The state’s largest health insurer will begin notifying the individual policyholders this week of the increase.

Rising health care costs are driving the premium increases, said Rob Schweers, a Wellmark spokesman. Premium increases, which take effect April 1, range between 10 percent and 25 percent, the company said.

It’s the largest average annual increase since 2006, Wellmark data show.

Last year, Wellmark raised insurance rates for individual policyholders by an average of 9.3 percent.

This year’s increases “are a combination of medical cost inflation and increased usage,” Schweers said. “Also, people are getting sicker as a population. There are more chronic diseases.”

Premiums tend to be more volatile for individual policies than for those bought by employers and other large groups, which can negotiate for lower rates and spread risk among employees and members.

Hey, it could be worse: about 700,000 Anthem Blue Cross customers in California will see an average rate increase of 25 percent in May, and many of those will see their insurance premiums go up 35 to 39 percent. The rate hike cannot be justified by increasing medical costs alone. According to California’s insurance commissioner, medical costs in that state have gone up about 10 to 15 percent.

The U.S. inflation rate in 2009 was about 2.7 percent, by the way. Many people have seen their wages decrease during the recession.

Not many businesses can get away with increasing prices for goods or services by many times the rate of inflation year after year. The health insurance industry is different because most of their customers have no place else to go. In most parts of the country, one or two insurance companies dominate the market. Wellmark controls about 70 percent of the market in Iowa, for instance. Wellmark customers may not be able to find another insurance company willing to cover them, especially if they have any pre-existing conditions.

Aren’t you glad Republicans and cowardly Democrats “saved” us from “government-run” health care in the form of a public health insurance option?

The Des Moines Register’s editorial board cited the insurance premium hikes as evidence that the U.S. needs comprehensive health care reform with a “public option.” I couldn’t agree more, but the events of the past few months give me zero hope that Congress will approve any decent health care legislation.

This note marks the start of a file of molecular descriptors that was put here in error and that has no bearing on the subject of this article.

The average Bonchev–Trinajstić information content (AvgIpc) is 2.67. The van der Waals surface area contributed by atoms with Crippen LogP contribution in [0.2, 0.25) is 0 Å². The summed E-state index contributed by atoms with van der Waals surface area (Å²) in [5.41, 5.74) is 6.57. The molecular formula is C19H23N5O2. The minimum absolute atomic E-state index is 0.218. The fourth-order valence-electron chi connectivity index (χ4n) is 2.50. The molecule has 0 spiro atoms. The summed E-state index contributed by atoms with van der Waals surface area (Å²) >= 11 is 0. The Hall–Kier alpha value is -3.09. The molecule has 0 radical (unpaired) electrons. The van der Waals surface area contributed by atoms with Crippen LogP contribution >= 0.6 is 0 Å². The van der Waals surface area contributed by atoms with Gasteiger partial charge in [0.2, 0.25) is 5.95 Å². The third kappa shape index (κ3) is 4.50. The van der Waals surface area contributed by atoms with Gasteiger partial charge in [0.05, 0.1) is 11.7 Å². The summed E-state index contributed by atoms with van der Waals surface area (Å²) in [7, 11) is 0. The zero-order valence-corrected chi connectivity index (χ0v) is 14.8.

Eight Democratic senators are urging Majority Leader Harry Reid to include a public option in a new health care bill that could be passed using the Senate’s budget reconciliation rules. Bills passed that way are not subject to a filibuster and can pass with 51 votes, or in this case 50 votes plus Vice President Joe Biden. Some bloggers are asking activists to contact Senate Democrats to get them on board with this effort. If you are so inclined, feel free to contact Senator Tom Harkin’s office. He was a vocal advocate of the public option last year. Frankly, I don’t feel like wasting my time anymore. If 50 Democratic senators were committed to passing a good health care bill through the reconciliation process, Reid would have been working on that option six months ago.

More important, if President Barack Obama had been interested in passing a strong health care bill, he would have been pushing for reconciliation all along instead of cutting backroom deals with industry while his spokesman praised efforts to find a bipartisan compromise in the Senate. It was obvious last summer that Republicans like Chuck Grassley were just stringing out the process with a view to killing reform.

The White House summit that Obama is convening next week looks like nothing more than a photo-op to me. I can’t see what good can come out of that other than PR for the president.

Share any relevant thoughts in this thread.

UPDATE: More than a dozen Senate Democrats have signed on to passing health care reform with a public option through reconciliation.

LATE UPDATE: We received a letter from Wellmark on February 23 informing us that our premiums will go up 22 percent as of April 1, 2010.